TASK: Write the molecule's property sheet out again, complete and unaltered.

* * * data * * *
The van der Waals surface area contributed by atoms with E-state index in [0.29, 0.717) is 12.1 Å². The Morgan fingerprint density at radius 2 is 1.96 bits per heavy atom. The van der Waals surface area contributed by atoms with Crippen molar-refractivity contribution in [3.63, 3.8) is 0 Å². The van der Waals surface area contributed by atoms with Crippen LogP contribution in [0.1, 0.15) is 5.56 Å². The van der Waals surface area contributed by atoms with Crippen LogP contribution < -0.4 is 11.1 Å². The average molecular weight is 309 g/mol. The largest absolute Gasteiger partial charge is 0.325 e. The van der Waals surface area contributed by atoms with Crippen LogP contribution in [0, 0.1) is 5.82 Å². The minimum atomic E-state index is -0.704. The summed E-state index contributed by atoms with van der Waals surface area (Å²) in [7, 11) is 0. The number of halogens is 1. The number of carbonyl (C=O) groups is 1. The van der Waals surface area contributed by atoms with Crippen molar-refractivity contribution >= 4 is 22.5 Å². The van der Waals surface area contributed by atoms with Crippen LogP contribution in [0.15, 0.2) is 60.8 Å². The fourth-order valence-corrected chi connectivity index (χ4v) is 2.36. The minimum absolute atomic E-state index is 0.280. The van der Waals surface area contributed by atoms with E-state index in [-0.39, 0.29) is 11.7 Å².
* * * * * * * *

The van der Waals surface area contributed by atoms with E-state index in [0.29, 0.717) is 12.1 Å². The Morgan fingerprint density at radius 2 is 1.96 bits per heavy atom. The van der Waals surface area contributed by atoms with Crippen molar-refractivity contribution in [3.63, 3.8) is 0 Å². The van der Waals surface area contributed by atoms with Crippen LogP contribution in [0.1, 0.15) is 5.56 Å². The van der Waals surface area contributed by atoms with Crippen LogP contribution < -0.4 is 11.1 Å². The average molecular weight is 309 g/mol. The largest absolute Gasteiger partial charge is 0.325 e. The van der Waals surface area contributed by atoms with Crippen LogP contribution in [0, 0.1) is 5.82 Å². The minimum atomic E-state index is -0.704. The summed E-state index contributed by atoms with van der Waals surface area (Å²) in [7, 11) is 0. The number of halogens is 1. The number of carbonyl (C=O) groups is 1. The van der Waals surface area contributed by atoms with Crippen molar-refractivity contribution >= 4 is 22.5 Å². The van der Waals surface area contributed by atoms with Crippen LogP contribution in [0.15, 0.2) is 60.8 Å². The fourth-order valence-corrected chi connectivity index (χ4v) is 2.36. The minimum absolute atomic E-state index is 0.280. The van der Waals surface area contributed by atoms with E-state index in [-0.39, 0.29) is 11.7 Å².